What is the future of suburbia? How should suburban populations and density grow? Aron Chang, 2009 graduate of the Harvard Graduate School of Design, has proposed an answer. Chang's Master in Architecture thesis proposes a hypothetical firm, SunLoft: Design-Build, that sets out to re-conceive suburban propinquity and growth patterns through planning and housing design.
From his research on the expansive growth of Southern California suburbs, Chang discovered many homeowners illegally developing Accessory Dwelling Units. (ADUs are small housing units built on private property open space.) This increased suburban density but disturbed the city's overall quality of life. The dwellings were not to code (some were being built precariously) nor would a city receive tax revenue. This highlights a key problem also observed in squatter cities: the dwellings were being built without foresight to the impact and costs that an increased ad-hoc density would have on infrastructural services such as transportation and natural resources. Chang views the ADUs as informal housing.
SunLoft develops an urban design and planning strategy by which architects engage stakeholders -- from homeowners to city government –- to increase the infill density of a suburban community. By adapting zoning laws and working in a design-build method, homeowners are given a cost-effective way to appropriate their private land currently prioritized to garages, driveways and unused yards. Essential is also the street, which is extended, both as public realm and public resource, to city-operated lots for parking, interior to the suburban block.
SunLoft's scheme for infill also achieves particular criteria for environmental and human living performance. Chang designed a series of ADU housing prototypes that can accumulate in the suburban fabric, sensitive to orientation within the infill, adjacencies, daylight, ventilation, building materials and construction technique.
The strategy not only yields income to homeowners and the city but gradually destabilizes the formal and social homogeneity of suburbia, creating an evolution of the suburban neighborhood typology. The technique's lot-based temporal condition is particularly clever given financial struggles municipalities face and the need to begin changing how suburban growth patterns proliferate.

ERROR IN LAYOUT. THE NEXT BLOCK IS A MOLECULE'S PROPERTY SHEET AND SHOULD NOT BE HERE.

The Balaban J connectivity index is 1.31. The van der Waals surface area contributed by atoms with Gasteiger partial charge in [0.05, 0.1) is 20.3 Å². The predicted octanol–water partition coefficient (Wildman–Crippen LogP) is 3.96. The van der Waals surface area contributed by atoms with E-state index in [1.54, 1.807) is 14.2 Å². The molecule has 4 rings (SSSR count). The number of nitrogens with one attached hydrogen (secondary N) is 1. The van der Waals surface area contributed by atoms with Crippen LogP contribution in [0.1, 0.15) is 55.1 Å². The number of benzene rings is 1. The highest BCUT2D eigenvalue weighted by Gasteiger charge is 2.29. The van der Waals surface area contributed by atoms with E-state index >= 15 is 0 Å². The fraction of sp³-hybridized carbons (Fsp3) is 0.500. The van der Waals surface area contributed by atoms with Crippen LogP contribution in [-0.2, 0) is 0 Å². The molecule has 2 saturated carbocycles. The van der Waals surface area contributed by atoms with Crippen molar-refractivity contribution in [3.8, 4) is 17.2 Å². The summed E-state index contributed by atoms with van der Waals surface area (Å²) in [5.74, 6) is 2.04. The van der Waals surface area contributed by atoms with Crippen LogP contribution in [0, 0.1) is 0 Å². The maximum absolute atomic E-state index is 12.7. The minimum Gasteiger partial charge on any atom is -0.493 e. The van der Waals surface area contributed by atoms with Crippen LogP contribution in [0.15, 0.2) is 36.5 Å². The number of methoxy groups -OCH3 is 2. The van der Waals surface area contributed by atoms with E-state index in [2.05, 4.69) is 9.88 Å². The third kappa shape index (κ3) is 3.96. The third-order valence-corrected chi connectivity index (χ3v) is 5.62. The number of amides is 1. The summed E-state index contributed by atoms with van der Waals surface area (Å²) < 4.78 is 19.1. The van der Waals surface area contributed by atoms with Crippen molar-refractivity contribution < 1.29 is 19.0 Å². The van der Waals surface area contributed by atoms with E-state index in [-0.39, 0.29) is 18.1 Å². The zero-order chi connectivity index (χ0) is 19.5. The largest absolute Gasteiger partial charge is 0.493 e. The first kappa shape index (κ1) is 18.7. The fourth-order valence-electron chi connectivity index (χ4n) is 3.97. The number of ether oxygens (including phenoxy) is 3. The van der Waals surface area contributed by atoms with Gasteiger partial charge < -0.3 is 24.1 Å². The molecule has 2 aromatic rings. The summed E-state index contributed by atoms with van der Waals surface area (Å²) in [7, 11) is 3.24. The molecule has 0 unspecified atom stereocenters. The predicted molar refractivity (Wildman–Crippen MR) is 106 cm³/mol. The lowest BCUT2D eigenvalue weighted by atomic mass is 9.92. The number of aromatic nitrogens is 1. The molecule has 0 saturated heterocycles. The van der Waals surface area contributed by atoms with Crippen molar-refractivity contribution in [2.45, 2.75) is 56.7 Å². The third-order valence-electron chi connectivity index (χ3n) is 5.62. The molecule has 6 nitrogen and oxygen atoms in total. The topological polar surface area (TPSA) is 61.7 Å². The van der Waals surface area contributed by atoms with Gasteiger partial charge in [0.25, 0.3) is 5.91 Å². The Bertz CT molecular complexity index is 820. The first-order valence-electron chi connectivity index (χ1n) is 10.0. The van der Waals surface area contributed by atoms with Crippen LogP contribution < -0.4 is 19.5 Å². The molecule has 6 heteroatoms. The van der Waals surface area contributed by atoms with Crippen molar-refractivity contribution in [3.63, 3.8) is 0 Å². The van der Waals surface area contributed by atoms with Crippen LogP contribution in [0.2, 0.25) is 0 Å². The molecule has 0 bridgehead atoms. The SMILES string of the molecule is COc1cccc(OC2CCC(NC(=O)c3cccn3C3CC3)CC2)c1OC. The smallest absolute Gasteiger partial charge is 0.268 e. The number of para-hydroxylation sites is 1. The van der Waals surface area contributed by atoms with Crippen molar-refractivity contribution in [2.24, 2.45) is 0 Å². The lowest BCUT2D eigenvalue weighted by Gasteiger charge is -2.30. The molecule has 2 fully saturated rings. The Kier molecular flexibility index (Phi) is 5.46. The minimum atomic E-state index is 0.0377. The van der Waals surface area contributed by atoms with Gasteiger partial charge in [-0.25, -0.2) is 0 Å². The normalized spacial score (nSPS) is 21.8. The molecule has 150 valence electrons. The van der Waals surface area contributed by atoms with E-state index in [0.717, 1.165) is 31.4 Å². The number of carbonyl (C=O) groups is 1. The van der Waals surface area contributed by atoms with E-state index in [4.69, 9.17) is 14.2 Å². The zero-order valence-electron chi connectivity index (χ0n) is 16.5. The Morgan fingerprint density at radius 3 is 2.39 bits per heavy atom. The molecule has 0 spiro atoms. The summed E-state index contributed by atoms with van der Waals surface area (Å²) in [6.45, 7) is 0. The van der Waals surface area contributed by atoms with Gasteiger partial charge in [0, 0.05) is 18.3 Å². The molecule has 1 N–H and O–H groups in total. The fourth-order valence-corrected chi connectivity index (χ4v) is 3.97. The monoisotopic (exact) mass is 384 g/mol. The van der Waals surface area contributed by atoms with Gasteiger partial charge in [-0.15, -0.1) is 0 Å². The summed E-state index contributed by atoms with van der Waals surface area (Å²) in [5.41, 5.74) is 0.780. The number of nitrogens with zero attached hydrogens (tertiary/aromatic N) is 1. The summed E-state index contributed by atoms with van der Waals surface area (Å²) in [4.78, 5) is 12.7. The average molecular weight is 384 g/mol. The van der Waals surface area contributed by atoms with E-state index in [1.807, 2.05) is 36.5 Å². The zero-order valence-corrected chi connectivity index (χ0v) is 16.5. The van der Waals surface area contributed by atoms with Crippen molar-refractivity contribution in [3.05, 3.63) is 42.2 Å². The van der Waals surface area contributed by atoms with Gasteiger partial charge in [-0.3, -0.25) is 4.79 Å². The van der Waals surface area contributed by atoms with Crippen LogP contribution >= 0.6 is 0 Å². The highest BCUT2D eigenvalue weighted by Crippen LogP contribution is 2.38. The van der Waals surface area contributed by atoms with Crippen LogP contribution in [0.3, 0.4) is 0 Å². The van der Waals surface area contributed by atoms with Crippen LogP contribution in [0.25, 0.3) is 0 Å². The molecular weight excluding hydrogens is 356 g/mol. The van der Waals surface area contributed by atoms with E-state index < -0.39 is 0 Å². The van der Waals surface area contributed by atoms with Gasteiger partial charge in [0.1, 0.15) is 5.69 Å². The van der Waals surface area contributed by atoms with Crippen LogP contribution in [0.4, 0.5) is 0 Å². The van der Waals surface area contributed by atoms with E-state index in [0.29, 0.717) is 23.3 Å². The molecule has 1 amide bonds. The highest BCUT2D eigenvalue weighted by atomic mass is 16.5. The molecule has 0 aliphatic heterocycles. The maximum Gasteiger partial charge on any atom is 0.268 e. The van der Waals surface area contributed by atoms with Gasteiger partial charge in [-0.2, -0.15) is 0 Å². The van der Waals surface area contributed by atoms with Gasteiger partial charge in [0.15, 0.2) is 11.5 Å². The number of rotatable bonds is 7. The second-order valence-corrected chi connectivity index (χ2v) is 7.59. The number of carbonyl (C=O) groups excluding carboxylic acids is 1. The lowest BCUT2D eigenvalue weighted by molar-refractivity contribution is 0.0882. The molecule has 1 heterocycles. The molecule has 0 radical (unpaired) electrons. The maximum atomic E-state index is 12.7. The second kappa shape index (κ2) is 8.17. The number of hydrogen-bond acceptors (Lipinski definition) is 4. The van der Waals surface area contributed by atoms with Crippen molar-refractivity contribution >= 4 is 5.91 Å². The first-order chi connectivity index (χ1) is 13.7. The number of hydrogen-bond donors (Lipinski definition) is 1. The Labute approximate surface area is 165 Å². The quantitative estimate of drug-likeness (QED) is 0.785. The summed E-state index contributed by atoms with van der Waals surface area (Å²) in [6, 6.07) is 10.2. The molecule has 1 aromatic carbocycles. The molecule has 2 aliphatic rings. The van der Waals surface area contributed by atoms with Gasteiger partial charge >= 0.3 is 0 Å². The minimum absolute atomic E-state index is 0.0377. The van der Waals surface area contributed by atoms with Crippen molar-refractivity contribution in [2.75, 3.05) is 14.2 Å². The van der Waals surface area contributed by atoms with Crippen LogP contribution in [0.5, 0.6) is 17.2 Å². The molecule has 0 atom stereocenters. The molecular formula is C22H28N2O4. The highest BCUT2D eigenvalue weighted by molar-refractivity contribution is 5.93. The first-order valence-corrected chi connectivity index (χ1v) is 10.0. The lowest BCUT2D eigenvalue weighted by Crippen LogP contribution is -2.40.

Aron Chang is currently Architecture Fellow with enviRenew in New Orleans.
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Again with the growth?
Wouldn't a better ques
tion be "How do we avoid growth, and then reshape what we have for the people we have already into something more sustainable?"
Reformatting suburbia is going to be a reoccurring challenge throughout the century, and I think infill development is a necessary piece of attacking the issue. But I think the discussion has to be paired with the concept of proximity to both mass transit and living essentials.
Decreasing the use of the car in suburban developments and increasing social/community activity needs bike/walking travel to meet a larger portions of daily needs (including getting to mass transit.) Huge daily car commutes have to be lessened for suburbs to really reach a new sustainable existence.
What seems to be the truly important pretense in Mr. Chang's work is the research into how zoning laws can be reformed to allow shakeholder's (homeowners) more immediately and flexibly adapt to the economic conditions and necessities of the moment. It is not entirely growth that is the answer for the suburbs but rather a framework for a kind of resilience to larger economic forces as well as environmental ones.
Check out the Sky Method, which is a Transect-based system of development that works equally well for suburban densification: